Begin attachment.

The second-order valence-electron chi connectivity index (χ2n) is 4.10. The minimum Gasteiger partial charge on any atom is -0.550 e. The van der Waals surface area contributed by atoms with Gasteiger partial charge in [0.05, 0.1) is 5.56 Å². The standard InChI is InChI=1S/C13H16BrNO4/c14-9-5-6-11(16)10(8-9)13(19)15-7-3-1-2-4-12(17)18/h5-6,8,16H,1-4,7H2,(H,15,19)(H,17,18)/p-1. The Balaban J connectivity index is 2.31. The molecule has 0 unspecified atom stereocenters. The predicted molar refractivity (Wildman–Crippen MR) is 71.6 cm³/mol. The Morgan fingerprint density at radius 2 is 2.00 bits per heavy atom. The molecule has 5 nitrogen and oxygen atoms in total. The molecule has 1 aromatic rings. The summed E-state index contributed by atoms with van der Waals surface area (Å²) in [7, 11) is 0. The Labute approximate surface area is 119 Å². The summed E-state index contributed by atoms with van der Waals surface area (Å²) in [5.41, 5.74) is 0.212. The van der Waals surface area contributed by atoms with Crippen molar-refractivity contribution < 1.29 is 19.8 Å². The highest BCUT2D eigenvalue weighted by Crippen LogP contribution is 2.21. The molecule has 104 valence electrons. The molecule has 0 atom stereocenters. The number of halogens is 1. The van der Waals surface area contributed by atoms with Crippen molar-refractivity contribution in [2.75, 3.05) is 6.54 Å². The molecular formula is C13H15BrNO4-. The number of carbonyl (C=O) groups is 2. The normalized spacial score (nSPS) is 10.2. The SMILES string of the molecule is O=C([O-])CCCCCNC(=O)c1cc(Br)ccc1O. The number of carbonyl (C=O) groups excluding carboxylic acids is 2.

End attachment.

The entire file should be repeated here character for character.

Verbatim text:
The second-order valence-electron chi connectivity index (χ2n) is 4.10. The minimum Gasteiger partial charge on any atom is -0.550 e. The van der Waals surface area contributed by atoms with Gasteiger partial charge in [0.05, 0.1) is 5.56 Å². The standard InChI is InChI=1S/C13H16BrNO4/c14-9-5-6-11(16)10(8-9)13(19)15-7-3-1-2-4-12(17)18/h5-6,8,16H,1-4,7H2,(H,15,19)(H,17,18)/p-1. The Balaban J connectivity index is 2.31. The molecule has 0 unspecified atom stereocenters. The predicted molar refractivity (Wildman–Crippen MR) is 71.6 cm³/mol. The Morgan fingerprint density at radius 2 is 2.00 bits per heavy atom. The molecule has 5 nitrogen and oxygen atoms in total. The molecule has 1 aromatic rings. The summed E-state index contributed by atoms with van der Waals surface area (Å²) in [7, 11) is 0. The Labute approximate surface area is 119 Å². The summed E-state index contributed by atoms with van der Waals surface area (Å²) in [5.41, 5.74) is 0.212. The van der Waals surface area contributed by atoms with Crippen molar-refractivity contribution < 1.29 is 19.8 Å². The highest BCUT2D eigenvalue weighted by Crippen LogP contribution is 2.21. The molecule has 104 valence electrons. The molecule has 0 atom stereocenters. The number of halogens is 1. The van der Waals surface area contributed by atoms with Crippen molar-refractivity contribution in [2.75, 3.05) is 6.54 Å². The molecular formula is C13H15BrNO4-. The number of carbonyl (C=O) groups is 2. The normalized spacial score (nSPS) is 10.2. The SMILES string of the molecule is O=C([O-])CCCCCNC(=O)c1cc(Br)ccc1O. The number of carbonyl (C=O) groups excluding carboxylic acids is 2.